The most versatile option is to use a portable 240V EVSE, either 32 amp or 40 amp with a NEMA 14-50 connector, especially if one is supplied with the vehicle. If it isn't, our recommendations are:
The Pion Power Flex Charger available from Pion Power for $439 (32 amp) or $555 (40 amp). Cable length is 22 ft. The charger has network connectivity and an app.
The AmazingE FAST weatherproof model (made by Clipper Creek) available from Sun Country Highway for $899 (40 amp). Cable length is 25 ft. There is an accessory Cable Wrap, which attaches to the wall to keep the charging cable coiled for an additional $39.
The Webasto Go Charger available from Webasto in the U.S. for US$549 (32 amp). Cable length is 20 ft.
There are many cheaper and/or higher amperage portable models available from other manufacturers on Amazon, but there have been concerns about reliability and safety for some of them.
There are many wall mounted EVSEs available. If you are fortunate enough to have enough power available in your electrical panel for a 50 amp or 60 amp circuit then a wall mounted model is recommended for safety reasons. It will likely have to be hardwired on a 60 amp circuit. The frequently recommended units listed below plug into a NEMA 14-50 240V outlet and will handle at least 32 amp output on a 40 amp circuit.
The cheapest reliable wall mounted option is the Canadian made weatherproof Grizzl-E Classic plug-in, which can be set from 16 amps to 40 amps and is available for $330 with a 3-year warranty.
The ChargePoint Home Flex plug-in, which can be set from 16 amps to 50 amps, is available from Amazon for $959. The charger has network connectivity and an app.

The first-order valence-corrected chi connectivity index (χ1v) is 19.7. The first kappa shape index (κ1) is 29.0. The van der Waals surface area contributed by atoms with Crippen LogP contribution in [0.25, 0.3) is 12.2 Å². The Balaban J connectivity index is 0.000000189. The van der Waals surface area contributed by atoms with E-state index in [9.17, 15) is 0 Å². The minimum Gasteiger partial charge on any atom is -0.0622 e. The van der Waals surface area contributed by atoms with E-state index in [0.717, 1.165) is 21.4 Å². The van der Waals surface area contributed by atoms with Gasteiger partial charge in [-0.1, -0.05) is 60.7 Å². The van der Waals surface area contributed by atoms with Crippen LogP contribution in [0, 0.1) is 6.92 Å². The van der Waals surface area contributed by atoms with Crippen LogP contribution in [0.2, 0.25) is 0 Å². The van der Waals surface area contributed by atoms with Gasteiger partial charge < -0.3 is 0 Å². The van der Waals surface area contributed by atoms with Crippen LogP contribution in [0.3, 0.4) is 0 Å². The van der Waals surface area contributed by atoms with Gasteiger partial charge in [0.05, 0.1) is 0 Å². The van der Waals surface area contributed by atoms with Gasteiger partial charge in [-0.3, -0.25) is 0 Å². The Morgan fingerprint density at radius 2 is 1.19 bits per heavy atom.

The Canadian made weatherproof FLO 30 amp plug-in Home G5 is available for $1,145 with a 3-year warranty.
For Non-Tesla owners, there is the hardwired wall mounted 48 amp Tesla Universal Wall Connector for $785.
If a hardwired model is required, there are many more to choose from in addition to the hardwired versions of the above charging stations.
Recent quotations for installation by a professional electrician in a garage not far from the electrical panel: labour $550, materials $150 - $200, permit $100 for a total cost of $800 - $850 plus GST. Get several quotes. We can recommend an installation electrician if you send an Information Request below.
Level 2 Charging Government Rebates
Most electric vehicles can be programmed to charge in the middle of the night when demand on the electric grid is very low making surplus power available. For this reason, we are encouraging governments to put more funding into home charging rather than public charging which is mostly done during the day.
The BC Government rebate for the installation of a home EVSE in single family dwellings is 50% of the cost to a maximum of $350. Almost all of the EVSEs listed above qualify. Single family homes include duplexes and triplexes where the residence has a dedicated adjacent parking space. Townhouses are included with Multi-Unit Residential Buildings (MURBs).
Note that the installation of only an electrical outlet in a single family home is not eligible for reimbursement. However, it becomes eligible if you also purchase an eligible EVSE.
There is an additional $250 rebate from BC Hydro if the EVSE purchased is the JuiceBox Pro or The ChargePoint Home Flex.
Information on the BC Government charging incentive for Multi-Unit Residential Buildings (MURBs) and workplaces is available here.
Level 3 Charging
Level 3 DC fast charging at 400V and higher can recharge most vehicles to at least 80% of capacity in around a half hour. This is beyond the capability of home charging stations and requires a public station with direct access to the electrical grid. There are three types of level 3 charging connectors: Tesla Supercharger (also known as NACS) which will also be used by Ford, GM and many other manufacturers starting with 2025 models, CHAdeMO used by some Japanese manufacturers and SAE Combo (also known as CCS) used by other U.S. and German manufacturers. It is anticipated that the NACS standard will be dominant in North America.